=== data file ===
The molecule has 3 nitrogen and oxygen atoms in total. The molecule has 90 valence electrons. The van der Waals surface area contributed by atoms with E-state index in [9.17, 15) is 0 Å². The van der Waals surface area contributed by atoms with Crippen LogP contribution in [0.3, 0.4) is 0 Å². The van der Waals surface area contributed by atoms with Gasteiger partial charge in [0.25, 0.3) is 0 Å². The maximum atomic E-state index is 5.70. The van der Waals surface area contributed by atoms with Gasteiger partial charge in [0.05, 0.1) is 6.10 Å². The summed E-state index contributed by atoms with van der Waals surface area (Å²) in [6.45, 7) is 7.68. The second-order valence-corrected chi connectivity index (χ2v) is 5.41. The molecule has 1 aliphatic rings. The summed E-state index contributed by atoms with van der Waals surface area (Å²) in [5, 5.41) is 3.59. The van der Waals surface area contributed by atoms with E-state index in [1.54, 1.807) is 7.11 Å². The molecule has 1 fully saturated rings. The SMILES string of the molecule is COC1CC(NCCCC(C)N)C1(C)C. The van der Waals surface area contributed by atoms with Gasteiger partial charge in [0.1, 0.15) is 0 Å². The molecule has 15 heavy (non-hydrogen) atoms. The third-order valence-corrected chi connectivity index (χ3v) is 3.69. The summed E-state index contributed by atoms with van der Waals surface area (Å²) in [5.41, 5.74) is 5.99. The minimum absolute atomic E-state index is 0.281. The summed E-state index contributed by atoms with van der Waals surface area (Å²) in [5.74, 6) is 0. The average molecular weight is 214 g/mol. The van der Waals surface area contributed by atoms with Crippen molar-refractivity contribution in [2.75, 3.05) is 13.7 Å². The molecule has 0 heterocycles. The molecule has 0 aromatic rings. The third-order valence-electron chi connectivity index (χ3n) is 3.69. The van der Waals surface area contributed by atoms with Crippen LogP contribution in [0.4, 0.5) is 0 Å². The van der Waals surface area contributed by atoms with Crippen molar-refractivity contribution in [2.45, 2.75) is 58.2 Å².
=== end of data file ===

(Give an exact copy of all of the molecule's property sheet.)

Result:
The molecule has 3 nitrogen and oxygen atoms in total. The molecule has 90 valence electrons. The van der Waals surface area contributed by atoms with E-state index in [9.17, 15) is 0 Å². The van der Waals surface area contributed by atoms with Crippen LogP contribution in [0.3, 0.4) is 0 Å². The van der Waals surface area contributed by atoms with Gasteiger partial charge in [0.25, 0.3) is 0 Å². The maximum atomic E-state index is 5.70. The van der Waals surface area contributed by atoms with Gasteiger partial charge in [0.05, 0.1) is 6.10 Å². The summed E-state index contributed by atoms with van der Waals surface area (Å²) in [6.45, 7) is 7.68. The second-order valence-corrected chi connectivity index (χ2v) is 5.41. The molecule has 1 aliphatic rings. The summed E-state index contributed by atoms with van der Waals surface area (Å²) in [5, 5.41) is 3.59. The van der Waals surface area contributed by atoms with E-state index in [1.54, 1.807) is 7.11 Å². The molecule has 1 fully saturated rings. The SMILES string of the molecule is COC1CC(NCCCC(C)N)C1(C)C. The van der Waals surface area contributed by atoms with Gasteiger partial charge in [0.1, 0.15) is 0 Å². The molecule has 15 heavy (non-hydrogen) atoms. The third-order valence-corrected chi connectivity index (χ3v) is 3.69. The summed E-state index contributed by atoms with van der Waals surface area (Å²) in [5.41, 5.74) is 5.99. The minimum absolute atomic E-state index is 0.281. The summed E-state index contributed by atoms with van der Waals surface area (Å²) in [5.74, 6) is 0. The average molecular weight is 214 g/mol. The van der Waals surface area contributed by atoms with Crippen molar-refractivity contribution in [2.75, 3.05) is 13.7 Å². The molecule has 0 heterocycles. The molecule has 0 aromatic rings. The third-order valence-electron chi connectivity index (χ3n) is 3.69. The van der Waals surface area contributed by atoms with Crippen LogP contribution in [0.4, 0.5) is 0 Å². The van der Waals surface area contributed by atoms with Crippen molar-refractivity contribution in [2.45, 2.75) is 58.2 Å².